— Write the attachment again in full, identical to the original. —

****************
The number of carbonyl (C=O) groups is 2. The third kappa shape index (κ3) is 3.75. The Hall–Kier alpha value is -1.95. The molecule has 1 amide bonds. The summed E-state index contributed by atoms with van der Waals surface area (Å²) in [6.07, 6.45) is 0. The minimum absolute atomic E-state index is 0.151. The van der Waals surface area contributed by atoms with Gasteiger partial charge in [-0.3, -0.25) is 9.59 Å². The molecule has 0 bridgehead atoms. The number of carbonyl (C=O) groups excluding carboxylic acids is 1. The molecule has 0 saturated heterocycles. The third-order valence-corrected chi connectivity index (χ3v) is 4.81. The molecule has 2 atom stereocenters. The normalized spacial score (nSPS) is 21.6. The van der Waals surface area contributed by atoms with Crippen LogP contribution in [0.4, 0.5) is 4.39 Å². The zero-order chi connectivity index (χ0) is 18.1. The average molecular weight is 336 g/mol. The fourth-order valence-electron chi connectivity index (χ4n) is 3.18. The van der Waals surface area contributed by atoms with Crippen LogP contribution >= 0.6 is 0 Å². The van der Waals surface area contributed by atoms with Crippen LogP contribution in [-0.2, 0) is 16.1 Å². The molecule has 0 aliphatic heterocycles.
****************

The number of carbonyl (C=O) groups is 2. The third kappa shape index (κ3) is 3.75. The Hall–Kier alpha value is -1.95. The molecule has 1 amide bonds. The summed E-state index contributed by atoms with van der Waals surface area (Å²) in [6.07, 6.45) is 0. The minimum absolute atomic E-state index is 0.151. The van der Waals surface area contributed by atoms with Gasteiger partial charge in [-0.3, -0.25) is 9.59 Å². The molecule has 0 bridgehead atoms. The number of carbonyl (C=O) groups excluding carboxylic acids is 1. The molecule has 0 saturated heterocycles. The third-order valence-corrected chi connectivity index (χ3v) is 4.81. The molecule has 2 atom stereocenters. The normalized spacial score (nSPS) is 21.6. The van der Waals surface area contributed by atoms with Crippen LogP contribution in [0.4, 0.5) is 4.39 Å². The zero-order chi connectivity index (χ0) is 18.1. The average molecular weight is 336 g/mol. The fourth-order valence-electron chi connectivity index (χ4n) is 3.18. The van der Waals surface area contributed by atoms with Crippen LogP contribution >= 0.6 is 0 Å². The van der Waals surface area contributed by atoms with Crippen LogP contribution in [-0.2, 0) is 16.1 Å². The molecule has 0 aliphatic heterocycles.